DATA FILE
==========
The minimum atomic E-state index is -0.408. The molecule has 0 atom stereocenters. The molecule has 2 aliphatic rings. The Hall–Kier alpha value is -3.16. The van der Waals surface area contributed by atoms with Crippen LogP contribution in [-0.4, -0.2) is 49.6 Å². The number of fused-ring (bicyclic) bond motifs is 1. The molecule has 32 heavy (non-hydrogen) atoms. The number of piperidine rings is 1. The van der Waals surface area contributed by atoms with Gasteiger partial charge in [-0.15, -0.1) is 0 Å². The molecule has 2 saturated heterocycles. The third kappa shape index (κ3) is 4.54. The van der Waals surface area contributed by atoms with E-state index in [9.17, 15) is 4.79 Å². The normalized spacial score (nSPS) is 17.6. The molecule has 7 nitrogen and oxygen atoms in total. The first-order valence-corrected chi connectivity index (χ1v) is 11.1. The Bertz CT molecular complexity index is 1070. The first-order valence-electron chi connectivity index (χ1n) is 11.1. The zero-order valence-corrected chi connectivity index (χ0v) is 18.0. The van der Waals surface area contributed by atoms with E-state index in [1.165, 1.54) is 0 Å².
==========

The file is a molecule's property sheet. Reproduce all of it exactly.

The minimum atomic E-state index is -0.408. The molecule has 0 atom stereocenters. The molecule has 2 aliphatic rings. The Hall–Kier alpha value is -3.16. The van der Waals surface area contributed by atoms with Crippen LogP contribution in [-0.4, -0.2) is 49.6 Å². The number of fused-ring (bicyclic) bond motifs is 1. The molecule has 32 heavy (non-hydrogen) atoms. The number of piperidine rings is 1. The van der Waals surface area contributed by atoms with Gasteiger partial charge in [-0.15, -0.1) is 0 Å². The molecule has 2 saturated heterocycles. The third kappa shape index (κ3) is 4.54. The van der Waals surface area contributed by atoms with E-state index in [9.17, 15) is 4.79 Å². The normalized spacial score (nSPS) is 17.6. The molecule has 7 nitrogen and oxygen atoms in total. The first-order valence-corrected chi connectivity index (χ1v) is 11.1. The Bertz CT molecular complexity index is 1070. The first-order valence-electron chi connectivity index (χ1n) is 11.1. The zero-order valence-corrected chi connectivity index (χ0v) is 18.0. The van der Waals surface area contributed by atoms with E-state index in [1.165, 1.54) is 0 Å².